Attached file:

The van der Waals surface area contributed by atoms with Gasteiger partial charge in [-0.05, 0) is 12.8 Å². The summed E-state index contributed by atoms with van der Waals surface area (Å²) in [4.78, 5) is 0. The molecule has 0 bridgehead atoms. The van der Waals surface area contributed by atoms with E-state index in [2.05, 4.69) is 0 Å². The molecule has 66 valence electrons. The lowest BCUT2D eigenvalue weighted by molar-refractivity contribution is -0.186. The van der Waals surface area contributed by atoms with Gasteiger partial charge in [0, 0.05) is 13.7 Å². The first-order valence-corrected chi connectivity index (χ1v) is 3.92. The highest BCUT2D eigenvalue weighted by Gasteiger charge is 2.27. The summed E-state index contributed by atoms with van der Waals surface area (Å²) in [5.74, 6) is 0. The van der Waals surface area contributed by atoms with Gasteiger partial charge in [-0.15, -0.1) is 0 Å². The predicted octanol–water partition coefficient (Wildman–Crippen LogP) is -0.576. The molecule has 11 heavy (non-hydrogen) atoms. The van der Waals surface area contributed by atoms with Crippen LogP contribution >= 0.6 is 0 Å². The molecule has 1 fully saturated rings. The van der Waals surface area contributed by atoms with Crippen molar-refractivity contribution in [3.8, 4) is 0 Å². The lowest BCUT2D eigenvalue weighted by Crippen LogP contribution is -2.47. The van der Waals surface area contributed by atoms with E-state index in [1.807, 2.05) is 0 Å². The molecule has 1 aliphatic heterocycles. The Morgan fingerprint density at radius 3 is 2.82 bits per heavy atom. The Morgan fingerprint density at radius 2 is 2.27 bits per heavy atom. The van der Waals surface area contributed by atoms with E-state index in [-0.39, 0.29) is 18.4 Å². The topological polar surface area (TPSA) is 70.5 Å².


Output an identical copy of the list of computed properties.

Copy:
The van der Waals surface area contributed by atoms with Gasteiger partial charge in [-0.05, 0) is 12.8 Å². The summed E-state index contributed by atoms with van der Waals surface area (Å²) in [4.78, 5) is 0. The molecule has 0 bridgehead atoms. The van der Waals surface area contributed by atoms with E-state index in [2.05, 4.69) is 0 Å². The molecule has 66 valence electrons. The lowest BCUT2D eigenvalue weighted by molar-refractivity contribution is -0.186. The van der Waals surface area contributed by atoms with Gasteiger partial charge in [0, 0.05) is 13.7 Å². The first-order valence-corrected chi connectivity index (χ1v) is 3.92. The highest BCUT2D eigenvalue weighted by Gasteiger charge is 2.27. The summed E-state index contributed by atoms with van der Waals surface area (Å²) in [5.74, 6) is 0. The van der Waals surface area contributed by atoms with Gasteiger partial charge in [-0.15, -0.1) is 0 Å². The predicted octanol–water partition coefficient (Wildman–Crippen LogP) is -0.576. The molecule has 11 heavy (non-hydrogen) atoms. The van der Waals surface area contributed by atoms with Crippen LogP contribution >= 0.6 is 0 Å². The molecule has 1 fully saturated rings. The van der Waals surface area contributed by atoms with Crippen molar-refractivity contribution in [3.8, 4) is 0 Å². The lowest BCUT2D eigenvalue weighted by Crippen LogP contribution is -2.47. The van der Waals surface area contributed by atoms with E-state index in [1.807, 2.05) is 0 Å². The molecule has 1 aliphatic heterocycles. The Morgan fingerprint density at radius 3 is 2.82 bits per heavy atom. The Morgan fingerprint density at radius 2 is 2.27 bits per heavy atom. The van der Waals surface area contributed by atoms with E-state index in [-0.39, 0.29) is 18.4 Å². The topological polar surface area (TPSA) is 70.5 Å².